Virtual reality (VR), once a technology seen as too gimmicky to be used in many industries, has long since been embraced as more than just an entertainment showcase.
The ability for users to experience and interact with an imagined space free of consequence makes it ideal for training exercises in engineering and medicine, and connecting with other users takes collaboration in design to the next level.
But companies in Silicon Valley are discovering a new benefit to VR: its potential for team development. Many are sending new corporate teams to Sandbox VR, a virtual reality gaming experience that is uniquely multiplayer, as a team-building exercise.
In December 2018, the VR experience from Hong Kong opened its first Canadian branch in Richmond, after setting up facilities fully equipped to handle its multiplayer capabilities.
Most VR experiences in Vancouver are arcades, amounting to one person donning a headset to play a game while others watch from the sidelines. Otherwise, they separate players into different rooms for co-operative play, with only a digital link connecting them.
At Sandbox VR, as many as six people get to experience virtual reality in the same physical room. The players wear a combination of headsets and motion-tracking equipment, as well as vests with haptic feedback, to fully be able to feel their actions.
That physicality is important for a shared experience and serves to further strengthen the team-building aspect of players’ experiences. For example, if one player takes too much damage during a mission and goes down, other players can revive the person by rushing nearby and touching his or her shoulder.
In another case, players have to solve a puzzle by passing an object to each other while being careful with their footing. The action isn’t just seen through a headset; it’s felt.
“The experience itself is immersive, and just outright fun,” said Ian Chang, who runs the Richmond branch of Sandbox VR. Its system automatically scales the different missions that groups can choose based on the number of guests, to keep them feeling personal.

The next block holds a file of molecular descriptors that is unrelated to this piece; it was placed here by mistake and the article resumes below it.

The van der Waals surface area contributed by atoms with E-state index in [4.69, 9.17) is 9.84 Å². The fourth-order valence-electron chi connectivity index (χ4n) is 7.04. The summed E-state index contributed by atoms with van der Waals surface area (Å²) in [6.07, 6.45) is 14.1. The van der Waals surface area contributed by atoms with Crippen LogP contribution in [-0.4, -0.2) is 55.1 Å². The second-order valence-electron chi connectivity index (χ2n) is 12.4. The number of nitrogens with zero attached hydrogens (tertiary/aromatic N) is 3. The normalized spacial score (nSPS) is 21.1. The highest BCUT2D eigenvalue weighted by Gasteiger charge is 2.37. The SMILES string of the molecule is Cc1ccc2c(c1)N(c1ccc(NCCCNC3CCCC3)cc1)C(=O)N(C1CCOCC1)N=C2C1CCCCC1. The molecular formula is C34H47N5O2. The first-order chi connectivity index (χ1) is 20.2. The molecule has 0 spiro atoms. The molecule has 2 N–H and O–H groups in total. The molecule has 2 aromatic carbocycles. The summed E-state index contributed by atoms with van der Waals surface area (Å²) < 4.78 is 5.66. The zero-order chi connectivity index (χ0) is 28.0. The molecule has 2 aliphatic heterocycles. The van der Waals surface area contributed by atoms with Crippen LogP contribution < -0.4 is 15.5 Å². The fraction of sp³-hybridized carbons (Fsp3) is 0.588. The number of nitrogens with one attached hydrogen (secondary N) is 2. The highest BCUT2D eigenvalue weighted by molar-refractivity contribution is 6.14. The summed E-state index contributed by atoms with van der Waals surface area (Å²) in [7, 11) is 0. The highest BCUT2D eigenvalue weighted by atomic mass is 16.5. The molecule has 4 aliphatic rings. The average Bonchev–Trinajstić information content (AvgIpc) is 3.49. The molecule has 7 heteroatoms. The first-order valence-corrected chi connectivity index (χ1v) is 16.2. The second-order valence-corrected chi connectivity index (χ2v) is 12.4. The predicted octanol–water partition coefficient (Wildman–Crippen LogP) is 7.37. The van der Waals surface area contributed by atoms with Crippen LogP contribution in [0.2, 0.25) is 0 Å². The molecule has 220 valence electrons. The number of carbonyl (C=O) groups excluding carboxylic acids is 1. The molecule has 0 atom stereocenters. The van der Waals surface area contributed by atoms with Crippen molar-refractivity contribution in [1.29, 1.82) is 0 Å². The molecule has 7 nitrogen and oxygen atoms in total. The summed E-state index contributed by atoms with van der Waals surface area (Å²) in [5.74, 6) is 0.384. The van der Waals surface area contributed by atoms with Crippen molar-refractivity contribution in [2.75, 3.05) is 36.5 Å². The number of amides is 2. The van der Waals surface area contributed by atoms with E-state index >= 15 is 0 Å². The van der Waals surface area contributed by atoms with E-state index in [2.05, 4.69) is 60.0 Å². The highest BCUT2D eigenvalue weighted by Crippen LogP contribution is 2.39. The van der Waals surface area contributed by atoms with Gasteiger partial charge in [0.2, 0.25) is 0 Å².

Even more important for a team-building exercise is the feeling of contribution. In activities such as team sports and escape rooms, players might feel as if they didn’t contribute to their team’s accomplishments and be less likely to bond with their teammates. Sandbox VR kept that in mind when designing its VR experiences, wanting to leave no person left out of the action.
“The experiences promote thinking out of the box and on the fly,” said Chang. “No one person can ‘carry’ the rest of the team. Missions incorporate teamwork, requiring communication as a key part of the group’s success.”
All of Sandbox VR’s experiences are developed by an in-house team of more than 100 engineers using the flexible Unity engine. They take in as much feedback as they can in order to create missions that are as rewarding as they are entertaining.
“We try to explore different ideas with each experience we release, catering to a wider audience every time we launch something new.”
For action enthusiasts, that might mean playing through a haunted house filled with shooting and adrenaline, while others might prefer a treasure-hunting mission with more puzzle solving and teamwork required.
Regardless of which experience a group of players might choose, the most important aspect for the team at Sandbox VR is that each mission be both accessible and rewarding. These missions aren’t aimed at gamers or tech enthusiasts; they’re beneficial for everyone.
“We’ve had guests ranging from age six all the way to 83,” said Chang. “Our experiences are designed around all kinds of people and meant to be enjoyed as a group.”